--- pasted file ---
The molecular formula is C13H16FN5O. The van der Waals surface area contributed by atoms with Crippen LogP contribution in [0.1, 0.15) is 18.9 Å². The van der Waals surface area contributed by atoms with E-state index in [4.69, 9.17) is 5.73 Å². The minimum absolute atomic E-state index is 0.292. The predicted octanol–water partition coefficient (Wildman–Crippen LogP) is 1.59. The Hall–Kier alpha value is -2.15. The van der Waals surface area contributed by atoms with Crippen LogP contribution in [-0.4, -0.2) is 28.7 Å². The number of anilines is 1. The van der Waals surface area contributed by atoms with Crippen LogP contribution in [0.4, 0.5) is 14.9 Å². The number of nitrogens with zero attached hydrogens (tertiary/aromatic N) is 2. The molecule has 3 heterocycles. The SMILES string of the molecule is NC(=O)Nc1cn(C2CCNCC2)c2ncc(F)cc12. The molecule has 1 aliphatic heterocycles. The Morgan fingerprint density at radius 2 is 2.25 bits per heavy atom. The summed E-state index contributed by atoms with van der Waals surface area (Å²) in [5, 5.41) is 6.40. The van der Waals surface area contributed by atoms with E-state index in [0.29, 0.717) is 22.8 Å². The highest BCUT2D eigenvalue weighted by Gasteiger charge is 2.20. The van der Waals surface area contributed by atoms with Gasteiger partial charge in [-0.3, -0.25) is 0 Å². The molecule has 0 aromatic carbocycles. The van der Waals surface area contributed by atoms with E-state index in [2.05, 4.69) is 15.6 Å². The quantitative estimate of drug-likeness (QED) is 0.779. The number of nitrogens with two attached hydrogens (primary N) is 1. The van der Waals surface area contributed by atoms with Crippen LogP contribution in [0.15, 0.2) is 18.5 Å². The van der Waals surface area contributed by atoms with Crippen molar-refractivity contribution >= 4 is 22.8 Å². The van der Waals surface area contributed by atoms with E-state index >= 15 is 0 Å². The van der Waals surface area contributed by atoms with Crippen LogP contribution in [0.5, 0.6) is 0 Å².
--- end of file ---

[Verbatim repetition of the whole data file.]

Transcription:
The molecular formula is C13H16FN5O. The van der Waals surface area contributed by atoms with Crippen LogP contribution in [0.1, 0.15) is 18.9 Å². The van der Waals surface area contributed by atoms with E-state index in [4.69, 9.17) is 5.73 Å². The minimum absolute atomic E-state index is 0.292. The predicted octanol–water partition coefficient (Wildman–Crippen LogP) is 1.59. The Hall–Kier alpha value is -2.15. The van der Waals surface area contributed by atoms with Crippen LogP contribution in [-0.4, -0.2) is 28.7 Å². The number of anilines is 1. The van der Waals surface area contributed by atoms with Crippen LogP contribution in [0.4, 0.5) is 14.9 Å². The number of nitrogens with zero attached hydrogens (tertiary/aromatic N) is 2. The molecule has 3 heterocycles. The SMILES string of the molecule is NC(=O)Nc1cn(C2CCNCC2)c2ncc(F)cc12. The molecule has 1 aliphatic heterocycles. The Morgan fingerprint density at radius 2 is 2.25 bits per heavy atom. The summed E-state index contributed by atoms with van der Waals surface area (Å²) in [5, 5.41) is 6.40. The van der Waals surface area contributed by atoms with E-state index in [0.29, 0.717) is 22.8 Å². The highest BCUT2D eigenvalue weighted by Gasteiger charge is 2.20. The van der Waals surface area contributed by atoms with Gasteiger partial charge in [-0.3, -0.25) is 0 Å². The molecule has 0 aromatic carbocycles. The van der Waals surface area contributed by atoms with E-state index in [2.05, 4.69) is 15.6 Å². The quantitative estimate of drug-likeness (QED) is 0.779. The number of nitrogens with two attached hydrogens (primary N) is 1. The van der Waals surface area contributed by atoms with Crippen LogP contribution in [0.15, 0.2) is 18.5 Å². The van der Waals surface area contributed by atoms with Crippen molar-refractivity contribution >= 4 is 22.8 Å². The van der Waals surface area contributed by atoms with E-state index >= 15 is 0 Å². The van der Waals surface area contributed by atoms with Crippen LogP contribution in [0.5, 0.6) is 0 Å².